* He has therefore let Congress ‘lead’ on nearly every issue, another surefire mistake. Instead of demanding that they pass real stimulus legislation – which would have really stimulated the economy, big-time, and right now – he let those d*ckheads on the Hill just load up a big pork party blivet of a bill with all the pet projects they could find, designed purely to benefit their personal standing with the voters at home, rather than to actually produce jobs for Americans. And on health care, his signature issue, he did the same thing. “You guys write it, and I’ll sign the check.” Could there possibly be a greater prescription for failure than allowing a bunch of the most venal people on the planet to cobble together a 2,000 page monstrosity that entirely serves their interests and those of the people whose campaign bribes put them in office?
Bingo. And Green goes on and on and on. Be sure to read it all. The point, of course, is he’s managed to alienate not only the voters who would be the determining factor in any election – the big middle – but his base, which held so much “hope” for his presidency and now realize they bought a pig in a poke and should have known better. What that translates into is an “enthusiasm gap” which is going to be hard to bridge if things don’t change. And, if nothing changes, Indies will vote for the other guy (assuming the Republicans have a worthwhile candidate lined up) and Democrats will stay home.
We’ve seen president’s change before. Bill Clinton was at one time declared to be “irrelevant” yet he managed to again make himself very relevant. And George Bush was counted out more times than any president I know of, yet managed to remain relevant through the majority of his 2 terms.
Obama has got a tough row to hoe – but it is one of his own making. Back to Jill Dorson. She made an interesting statement about the last election:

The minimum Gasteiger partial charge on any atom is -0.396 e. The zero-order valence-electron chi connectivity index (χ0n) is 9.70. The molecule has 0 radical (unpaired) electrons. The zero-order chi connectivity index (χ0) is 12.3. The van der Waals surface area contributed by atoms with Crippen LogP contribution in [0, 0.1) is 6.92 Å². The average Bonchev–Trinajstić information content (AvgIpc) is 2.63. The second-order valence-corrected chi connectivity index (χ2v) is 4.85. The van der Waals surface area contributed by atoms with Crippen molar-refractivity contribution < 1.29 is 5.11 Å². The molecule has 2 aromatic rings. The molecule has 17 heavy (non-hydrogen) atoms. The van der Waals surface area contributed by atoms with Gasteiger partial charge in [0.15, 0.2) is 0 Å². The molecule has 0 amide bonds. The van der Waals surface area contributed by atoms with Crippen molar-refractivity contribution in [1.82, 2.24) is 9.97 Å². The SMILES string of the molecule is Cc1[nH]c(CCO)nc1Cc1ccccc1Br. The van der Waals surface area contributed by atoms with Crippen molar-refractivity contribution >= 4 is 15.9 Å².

You see, I felt my choice was to risk McCain dropping dead and letting the world’s most well-known hockey mom run this country …
But instead she decided on risking a junior Senator with absolutely no experience because he was so attractive:
I am ashamed to say that I was blinded by charisma. Obama was so convincing that I stopped caring about what he knew and started getting caught up in the euphoria. Imagine having a president who came from a broken home, who had money troubles, who did grass-roots community service? A young father. The first black president. It pains me to admit I got caught up in the hoopla.
Once that admission is made – and I have a feeling, bolstered by the results in VA, NJ and MA, that it is being made a lot – there’s no going back. That’s where Dorsen finds herself now. And interestingly, so does Green. Those defections translate into votes for whomever opposed Obama and an “enthusiasm gap” among his supporters which may see them sitting home.
That doesn’t bode well for Obama in 2012 unless the Republicans again run some tired old war horse that is unable to excite the base or independents, as they managed to do last time. So while Obama certainly has his problems they’re not necessarily terminal, electorally speaking, just yet. However, I’d say if the Republicans can find an attractive candidate and run a grounded, issue oriented campaign (like Scott Brown in MA) that reflects their principles of less government, less spending and fewer taxes, they have a good shot in the next presidential election.